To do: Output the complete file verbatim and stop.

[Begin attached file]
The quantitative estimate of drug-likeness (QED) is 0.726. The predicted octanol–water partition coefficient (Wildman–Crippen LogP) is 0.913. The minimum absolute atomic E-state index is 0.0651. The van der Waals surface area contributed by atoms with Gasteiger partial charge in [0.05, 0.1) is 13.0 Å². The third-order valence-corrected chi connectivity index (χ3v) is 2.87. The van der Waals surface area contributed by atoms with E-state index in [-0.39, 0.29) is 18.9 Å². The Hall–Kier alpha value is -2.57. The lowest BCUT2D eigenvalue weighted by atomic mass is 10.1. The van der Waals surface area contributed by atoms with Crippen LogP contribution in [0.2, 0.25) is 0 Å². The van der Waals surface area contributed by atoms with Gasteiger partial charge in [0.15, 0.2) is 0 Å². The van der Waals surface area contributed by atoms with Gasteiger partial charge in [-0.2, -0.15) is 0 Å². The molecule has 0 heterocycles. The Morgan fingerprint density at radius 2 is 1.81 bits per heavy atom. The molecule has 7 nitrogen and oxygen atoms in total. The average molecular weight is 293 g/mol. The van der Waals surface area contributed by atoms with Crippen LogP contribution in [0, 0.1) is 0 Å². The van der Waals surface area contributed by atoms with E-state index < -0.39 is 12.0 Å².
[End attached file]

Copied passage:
The quantitative estimate of drug-likeness (QED) is 0.726. The predicted octanol–water partition coefficient (Wildman–Crippen LogP) is 0.913. The minimum absolute atomic E-state index is 0.0651. The van der Waals surface area contributed by atoms with Gasteiger partial charge in [0.05, 0.1) is 13.0 Å². The third-order valence-corrected chi connectivity index (χ3v) is 2.87. The van der Waals surface area contributed by atoms with E-state index in [-0.39, 0.29) is 18.9 Å². The Hall–Kier alpha value is -2.57. The lowest BCUT2D eigenvalue weighted by atomic mass is 10.1. The van der Waals surface area contributed by atoms with Crippen LogP contribution in [0.2, 0.25) is 0 Å². The van der Waals surface area contributed by atoms with Gasteiger partial charge in [0.15, 0.2) is 0 Å². The van der Waals surface area contributed by atoms with Gasteiger partial charge in [-0.2, -0.15) is 0 Å². The molecule has 0 heterocycles. The Morgan fingerprint density at radius 2 is 1.81 bits per heavy atom. The molecule has 7 nitrogen and oxygen atoms in total. The average molecular weight is 293 g/mol. The van der Waals surface area contributed by atoms with Crippen LogP contribution in [0, 0.1) is 0 Å². The van der Waals surface area contributed by atoms with E-state index < -0.39 is 12.0 Å².